Rewiring Police Officer Training Networks to Reduce Forecasted Use of Force
Police use of force has become a topic of significant concern, particularly given the disparate impact on communities of color. Research has shown that police officer involved shootings, misconduct and excessive use of force complaints exhibit network effects, where officers are at greater risk of being involved in these incidents when they socialize with officers who have a history of use of force and misconduct. Given that use of force and misconduct behavior appear to be transmissible across police networks, we are attempting to address if police networks can be altered to reduce use of force and misconduct events in a limited scope.
In this work, we analyze a novel dataset from the Indianapolis Metropolitan Police Department on officer field training, subsequent use of force, and the role of network effects from field training officers. We construct a network survival model for analyzing time-to-event of use of force incidents involving new police trainees. The model includes network effects of the diffusion of risk from field training officers (FTOs) to trainees. We then introduce a network rewiring algorithm to maximize the expected time to use of force events upon completion of field training. We study several versions of the algorithm, including constraints that encourage demographic diversity of FTOs. The results show that FTO use of force history is the best predictor of trainee's time to use of force in the survival model and rewiring the network can increase the expected time (in days) of a recruit's first use of force incident by 8%.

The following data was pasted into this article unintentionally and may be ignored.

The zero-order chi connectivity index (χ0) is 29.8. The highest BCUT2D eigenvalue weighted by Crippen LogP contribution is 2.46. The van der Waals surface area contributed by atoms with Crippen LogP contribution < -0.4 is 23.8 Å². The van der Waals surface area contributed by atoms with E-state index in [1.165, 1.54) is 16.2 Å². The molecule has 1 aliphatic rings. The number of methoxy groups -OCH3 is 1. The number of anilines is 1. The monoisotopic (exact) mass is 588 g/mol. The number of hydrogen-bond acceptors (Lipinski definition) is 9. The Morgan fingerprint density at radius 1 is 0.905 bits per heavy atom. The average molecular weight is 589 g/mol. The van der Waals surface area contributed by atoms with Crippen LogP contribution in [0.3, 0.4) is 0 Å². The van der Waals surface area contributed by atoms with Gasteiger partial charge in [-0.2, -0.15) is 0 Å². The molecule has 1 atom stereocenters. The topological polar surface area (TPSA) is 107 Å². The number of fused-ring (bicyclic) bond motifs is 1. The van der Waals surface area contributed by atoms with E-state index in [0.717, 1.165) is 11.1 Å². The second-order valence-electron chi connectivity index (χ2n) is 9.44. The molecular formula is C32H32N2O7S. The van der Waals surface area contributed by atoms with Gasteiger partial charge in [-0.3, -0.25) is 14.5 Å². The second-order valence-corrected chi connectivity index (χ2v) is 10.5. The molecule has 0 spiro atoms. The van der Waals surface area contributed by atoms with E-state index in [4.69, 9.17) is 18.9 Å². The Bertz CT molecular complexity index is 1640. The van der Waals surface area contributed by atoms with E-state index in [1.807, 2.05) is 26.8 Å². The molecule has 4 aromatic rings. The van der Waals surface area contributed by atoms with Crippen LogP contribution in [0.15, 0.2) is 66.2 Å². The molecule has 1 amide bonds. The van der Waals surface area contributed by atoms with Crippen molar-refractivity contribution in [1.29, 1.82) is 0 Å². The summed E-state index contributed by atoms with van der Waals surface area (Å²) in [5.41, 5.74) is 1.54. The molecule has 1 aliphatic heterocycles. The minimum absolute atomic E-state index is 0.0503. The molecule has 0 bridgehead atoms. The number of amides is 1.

We then discuss the potential benefits and challenges associated with implementing such an algorithm in practice.
AFOSR MURI grant FA9550-22-1-0380
Indiana University Racial Justice Research
- Doctor of Philosophy
- Computer Science